“I feel dragon energy in the air,” Jimmy Kimmel said during his monologue Thursday night. That’s because, after grilling Kim Kardashian West about her husband’s “love” for Donald Trump just last week, he had Yeezus himself in the building.
Kimmel took his time getting around to the Trump issue, but once he did, he went all in. Dipping his toe in the water, he asked West if he would design uniforms for the president’s new Space Force if he were asked. “I’m into designing,” West said. Asked if he was ever worried about his wife being alone in the Oval Office with Trump, he smiled and replied, “Well, he is a player.”
But then came the big question: “Do you think he is a good president?”
Kimmel barely had to say anything after that as West took off on one of his epic monologues, at times rambling and confused and at others possibly brilliant. Instead of answering the question directly West talked about the “two main motivating factors” in life: “love and fear.”
“You can’t explain love,” West said, telling Kimmel that even when someone does a “bad thing,” you can still “love” them. Echoing his friend Candace Owens, he added, “Everyone around me tried to pick my candidate for me. And then told me every time I said I liked Trump that I couldn’t say it out loud or my career would be over, I’d get kicked out of the black community because blacks are supposed to have a monolithic thought, we can only be Democrats.”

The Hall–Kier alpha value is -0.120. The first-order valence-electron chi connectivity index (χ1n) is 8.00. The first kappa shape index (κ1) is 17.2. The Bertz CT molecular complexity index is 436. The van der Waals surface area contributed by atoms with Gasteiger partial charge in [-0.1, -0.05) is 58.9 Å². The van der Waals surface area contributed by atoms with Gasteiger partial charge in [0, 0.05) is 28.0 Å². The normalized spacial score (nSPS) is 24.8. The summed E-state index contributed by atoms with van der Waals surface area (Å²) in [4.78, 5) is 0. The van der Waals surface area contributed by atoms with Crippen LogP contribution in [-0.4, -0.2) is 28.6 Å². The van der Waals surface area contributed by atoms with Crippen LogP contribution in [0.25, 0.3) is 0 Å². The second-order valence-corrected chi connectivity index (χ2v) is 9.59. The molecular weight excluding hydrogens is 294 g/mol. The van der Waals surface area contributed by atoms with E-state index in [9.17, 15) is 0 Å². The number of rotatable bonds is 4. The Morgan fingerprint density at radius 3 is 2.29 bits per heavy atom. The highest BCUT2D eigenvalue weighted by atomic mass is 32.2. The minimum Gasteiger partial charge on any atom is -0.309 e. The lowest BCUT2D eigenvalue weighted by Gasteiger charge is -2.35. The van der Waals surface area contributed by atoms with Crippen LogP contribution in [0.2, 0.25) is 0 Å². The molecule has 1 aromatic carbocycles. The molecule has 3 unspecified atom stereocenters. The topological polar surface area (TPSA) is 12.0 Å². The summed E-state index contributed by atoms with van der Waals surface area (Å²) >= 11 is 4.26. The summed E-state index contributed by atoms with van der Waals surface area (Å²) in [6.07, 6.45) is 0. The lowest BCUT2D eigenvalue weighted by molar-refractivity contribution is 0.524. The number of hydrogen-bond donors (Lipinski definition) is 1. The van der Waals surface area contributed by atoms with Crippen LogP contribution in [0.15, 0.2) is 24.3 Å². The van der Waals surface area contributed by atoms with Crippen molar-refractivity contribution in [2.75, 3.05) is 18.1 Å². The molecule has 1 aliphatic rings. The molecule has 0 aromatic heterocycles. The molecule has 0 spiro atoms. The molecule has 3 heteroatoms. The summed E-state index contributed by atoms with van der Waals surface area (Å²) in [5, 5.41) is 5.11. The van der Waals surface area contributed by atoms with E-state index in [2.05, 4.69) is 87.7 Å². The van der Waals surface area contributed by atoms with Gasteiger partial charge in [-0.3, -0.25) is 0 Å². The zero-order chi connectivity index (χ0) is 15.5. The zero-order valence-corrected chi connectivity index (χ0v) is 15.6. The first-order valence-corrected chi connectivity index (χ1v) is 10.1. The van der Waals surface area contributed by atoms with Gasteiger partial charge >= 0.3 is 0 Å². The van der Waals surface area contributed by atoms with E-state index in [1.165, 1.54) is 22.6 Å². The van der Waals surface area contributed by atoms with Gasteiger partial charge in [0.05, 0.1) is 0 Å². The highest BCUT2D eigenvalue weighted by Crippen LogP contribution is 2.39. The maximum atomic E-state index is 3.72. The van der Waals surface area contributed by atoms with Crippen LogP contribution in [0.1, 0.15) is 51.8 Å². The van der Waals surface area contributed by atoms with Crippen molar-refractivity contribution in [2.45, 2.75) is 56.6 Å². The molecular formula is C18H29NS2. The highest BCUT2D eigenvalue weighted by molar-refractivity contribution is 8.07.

“It took me a year and a half to have the confidence to stand up and put on the hat, no matter what the consequences were.” West added, apparently referring to the red “MAGA” he posed in on Twitter. “And what it represented to me is nothing about policies, because I’m not a politician like that, but it represented overcoming fear and doing what you felt, no matter what anyone said, in saying, ‘You can’t bully me.’ Liberals can’t bully me, news can’t bully me, the hip-hop community, they can’t bully me. At that point, if I’m afraid to be me, I’m no longer Ye. That’s what makes Ye.”
Later, West briefly addressed his comments about slavery, saying, “I think people focus too much on the past and focus too much on regret.” On the “slave idea,” he said he’s “heard of history class” but has “never heard of a future class, so they keep us so focused on history that we start to believe that it actually repeats itself and we become overly traditional. And we can’t advance as a race of beings.”
“Sometimes you just have to be fearless enough to break the fucking simulation,” West continued. As he sensed the audience’s excitement, he paused and told them, “I know you guys wanted to clap, but everything I’m going to say is going to be amazing.”
After explaining what he means by “the simulation” to Kimmel, West said his hope is that “one by one by one we can defuse this nuclear bomb of hate that we’re in as a society by thinking of everyone as our family.”
“I think that’s a beautiful thought, but in literal terms there are families being torn apart at the border of this country,” the host said. “There are literally families being torn apart as a result of what this president is doing. And I think that we cannot forget that, whether we like his personality or not, his actions are really what matter.”
Bringing the conversation around to West’s 2005 comments about the 43rd president, Kimmel told him, “I mean, you so famously and so powerfully said, ‘George Bush doesn’t care about black people.’ It makes me wonder what makes you think that Donald Trump does, or any people at all?”
With arms crossed, West sat there for several seconds without saying a word. For once, he was completely speechless.
After a break, Kimmel ultimately decided to let West off the hook, never returning to that last question about Trump. But West’s inability to answer it spoke volumes.